20 Oct Civil society in European Commission’s Serbia Report 2021

Belgrade, 20 October 2021 –

In the newest European Commission’s Serbia Report 2021, published on October 19, 2021, it was stated that further efforts are needed for ensuring systematic cooperation between the government and civil society. The absence of an enabling environment for developing and financing civil society organizations (CSOs), who are under verbal attacks, including in the Parliament, was also stated.

The Report said that CSOs and human rights defenders work in a polarized environment. The European Commission addressed the List case from July 2020 and findings of relevant international organizations related to it. The Financial Action Task Force (FATF) expressed their concerns in December 2020 on allegations that the Administration for Anti-Money Laundering, by asking for private financial data of 57 organizations, media and individuals, misused available legal mechanisms to restrict the work of CSOs. Also, the Committee of Experts on the Evaluation of Anti-Money Laundering Measures and the Financing of Terrorism of the Council of Europe (MONEYVAL), in its plenary session in April 2021, called on all members to ensure that the FATF Recommendations are not intentionally or unintentionally used to suppress the legitimate activities of civil society.

The continuation of the trend of attacking CSOs, that are faced with verbal attacks and smear campaigns from tabloids, but also in the Parliament, despite the Code of Conduct adopted in December 2020, has been confirmed.

In the field on including CSOs in decision-making and creation of public policy, CSOs are still concerned on the time reserved for public debates that is too short, as well as regarding their contributions on draft laws that is not being considered sufficiently.

Below are the full findings of the Report regarding civil society:

Civil society

A newly created Ministry for human and minority rights and social dialogue initiated a series of public dialogues. However, further efforts are still needed to ensure systematic cooperation between the government and civil society. An enabling environment for developing and financing civil society organizations (CSOs) still needs to be created on the ground, as verbal attacks against CSOs continued, including in Parliament.

An empowered civil society is a crucial component of any democratic system and should be recognized and treated as such by state institutions.

CSOs and human rights defenders continued to raise awareness about civil and political rights. This takes place in an increasingly polarized environment. In December 2020, the Financial Action Task Force (FATF) expressed concerns regarding the allegations that Serbia had misused in July 2020 its law on the prevention of money laundering and the financing of terrorism with the aim to restrict or coerce civil society actors for their work and criticism of the government. In its plenary session of April 2021, the Committee of Experts on the Evaluation of Anti-Money Laundering Measures and the Financing of Terrorism of the Council of Europe (MONEYVAL) called on all members to ensure that the FATF Recommendations are not intentionally or unintentionally used to suppress the legitimate activities of civil society. Verbal attacks and smear campaigns against several CSOs and their financing continued in tabloid newspapers, as well as in Parliament even after a code of conduct was adopted there in December 2020. Organizations and individuals that criticize the authorities in developments related to the rule of law, and increasingly to environmental protection, are under particular pressure.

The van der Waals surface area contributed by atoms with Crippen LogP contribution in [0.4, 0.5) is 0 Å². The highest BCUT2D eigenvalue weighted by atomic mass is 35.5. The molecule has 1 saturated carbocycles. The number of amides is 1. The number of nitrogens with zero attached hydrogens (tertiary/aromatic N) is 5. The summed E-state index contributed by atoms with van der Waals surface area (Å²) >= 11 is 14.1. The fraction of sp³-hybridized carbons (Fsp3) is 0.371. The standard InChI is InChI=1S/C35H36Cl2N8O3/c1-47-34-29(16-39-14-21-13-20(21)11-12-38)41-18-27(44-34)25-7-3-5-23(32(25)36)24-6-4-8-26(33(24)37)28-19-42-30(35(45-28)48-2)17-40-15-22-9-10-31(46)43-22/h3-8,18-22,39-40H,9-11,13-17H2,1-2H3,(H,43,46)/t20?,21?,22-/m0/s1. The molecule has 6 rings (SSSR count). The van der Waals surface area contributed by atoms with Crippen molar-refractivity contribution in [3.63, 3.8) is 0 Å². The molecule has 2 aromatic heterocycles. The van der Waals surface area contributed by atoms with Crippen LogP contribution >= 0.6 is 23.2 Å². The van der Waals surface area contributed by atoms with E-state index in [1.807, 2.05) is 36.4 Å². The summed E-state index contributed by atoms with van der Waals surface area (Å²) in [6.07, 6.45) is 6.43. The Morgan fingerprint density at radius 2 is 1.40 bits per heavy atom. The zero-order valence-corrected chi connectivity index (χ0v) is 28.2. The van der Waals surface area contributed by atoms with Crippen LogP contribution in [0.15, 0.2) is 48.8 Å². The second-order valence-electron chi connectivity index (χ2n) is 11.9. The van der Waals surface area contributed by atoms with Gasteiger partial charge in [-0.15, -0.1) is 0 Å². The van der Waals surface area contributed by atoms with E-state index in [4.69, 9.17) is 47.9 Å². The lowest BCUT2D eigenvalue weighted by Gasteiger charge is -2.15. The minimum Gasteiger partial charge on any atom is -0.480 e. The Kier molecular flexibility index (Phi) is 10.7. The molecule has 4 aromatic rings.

The legal framework for cooperation between the government and CSOs is broadly in place; its implementation needs to be improved and systematized. A number of CSOs have reported that the time given for public consultations was still too short, or that their comments on draft laws were not given sufficient consideration and follow-up. In October 2020, the newly formed government created a Ministry for Human and Minority Rights and social dialogue. It took over, among others, the competencies of the 13 Office for Cooperation with Civil Society and initiated a series of public dialogues on various topics of general interest, gathering members of the government, independent bodies, international organizations and CSOs. The National Convention on the EU has continued to monitor and assess the progress of accession negotiations.

A national strategy and action plan to help create a positive environment for CSOs have still not been adopted. A council for civil society cooperation has yet to be set up.

In order to mitigate the economic consequences of the COVID-19 pandemic, Serbia adopted a regulation on fiscal benefits and direct payments to economic entities recognizing CSOs as potential users of economic aid.